Family Law: Living Together vs Getting Married-Huge Legal Consequences in Mississippi For Couples Who Divorce Or Separate

Posted by Leslie ShumakeOct 13, 20210 Comments

     As a general rule, and except for isolated cases, Mississippi Family Law does not recognize "Palimony" or any rights of an unmarried person to any asset that is titled solely in the other person's name.

     This is true without regard to the length of the relationship or the financial contributions of the parties to the relationship, although it appears that one would have a better chance of some type of exception to the general rule if the parties lived together for many years.  The Chancery Courts of Mississippi handle these kinds of cases, and the good news is that the Chancellors generally have some leeway to render a decision which is fair and equitable, even if the parties never married.  Examples of cases where a division of the parties' assets were allowed, even without a marriage, are as follows:  (I use the terms "husband" and "wife" for clarification purposes.)  

1.  A "husband and wife" had a formal wedding ceremony and lived and worked together for over ten (10) years.  The "husband" did not inform his "wife" that he had failed to get a divorce from his former wife.  Thus, the second marriage was void from the beginning. The Mississippi Supreme Court ruled that, although the second wife was legally never married to her husband, she was entitled to a fair division of the property.  Details can be found in Chrismond vs Chrismond, 52 So. 2d 624 (Miss. 1951).

2.  A "wife" was actually married to another man at the time of her second marriage.  The second "husband" knew this, but married her anyway.  They then lived together for twenty (20) years before separating.  The Supreme Court in that case approved a monthly sum of $75.00 to the wife for 36 months in the interest of fairness.   Taylor vs Taylor, 317 So. 2d 422 (Miss. 1975).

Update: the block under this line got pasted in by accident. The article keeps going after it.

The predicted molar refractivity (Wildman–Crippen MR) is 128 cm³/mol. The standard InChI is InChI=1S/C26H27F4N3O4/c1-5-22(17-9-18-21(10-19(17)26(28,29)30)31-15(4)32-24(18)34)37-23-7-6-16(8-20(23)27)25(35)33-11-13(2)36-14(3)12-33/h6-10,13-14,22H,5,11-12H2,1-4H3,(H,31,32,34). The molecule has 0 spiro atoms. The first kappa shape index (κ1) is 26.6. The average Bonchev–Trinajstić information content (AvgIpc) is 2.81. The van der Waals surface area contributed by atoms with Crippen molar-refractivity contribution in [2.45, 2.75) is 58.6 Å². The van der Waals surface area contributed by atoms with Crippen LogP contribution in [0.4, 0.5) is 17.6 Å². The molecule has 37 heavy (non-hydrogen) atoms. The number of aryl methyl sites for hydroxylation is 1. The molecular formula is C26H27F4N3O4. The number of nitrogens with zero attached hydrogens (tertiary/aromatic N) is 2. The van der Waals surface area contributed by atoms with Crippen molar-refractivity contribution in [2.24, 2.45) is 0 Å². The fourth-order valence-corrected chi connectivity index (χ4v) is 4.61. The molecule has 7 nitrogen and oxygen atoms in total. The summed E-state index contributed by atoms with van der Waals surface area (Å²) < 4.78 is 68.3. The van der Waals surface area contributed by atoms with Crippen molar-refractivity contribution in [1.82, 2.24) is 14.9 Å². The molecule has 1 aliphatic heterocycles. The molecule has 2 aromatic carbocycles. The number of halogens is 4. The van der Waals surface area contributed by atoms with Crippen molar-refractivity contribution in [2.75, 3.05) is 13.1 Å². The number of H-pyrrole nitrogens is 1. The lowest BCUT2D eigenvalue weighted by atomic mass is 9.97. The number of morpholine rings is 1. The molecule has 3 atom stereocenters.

3.  A "husband and wife" were married in 1948, divorced in 1962, and started living together again in 1963.  For twenty years they maintained a "marriage-type-relationship"  (the Court's words), and had two children during that time.  They separated in 1983, and the Court ruled that the "wife" was entitled to a fair division of their assets.  Pickens vs Pickens, 490 So.2d 872 (Miss. 1986)

4.  A couple married in 1973, had one daughter, and divorced in 1983.  One month later they started living together, had a second daughter, and finally separated in 1994.   The Court ruled that the "wife" was entitled to a fair division of the assets accumulated during their "co-habitation" period.  Woolridge vs Wooldridge, 856 So. 2d 446 (Miss. App. 2003)

      But, the following situation explains the potential for disaster, financially at least, for one of the parties:

A couple lived together for 13 years without marrying and the husband's net worth during this period rose from $850,000.00 to over $7 million dollars.  They had one child during the marriage and the "husband" asked the "wife" to marry him "at least once."  She refused.  In refusing to grant the "wife" a share of the "husband's" substantial assets, the Court said, "When opportunity knocks, one must answer its call."   Davis vs Davis, 643 So. 2d 932 (Miss. 1994).                           

Although there are an increasing number of cases making their way through the courts with these types of issues, there have been few instance where the Courts have approved any type of fair division of property between unmarried individuals.    

There also an interesting case wherein I represented the wife, Cotton vs Cotton, which you can find on my "Divorce" page.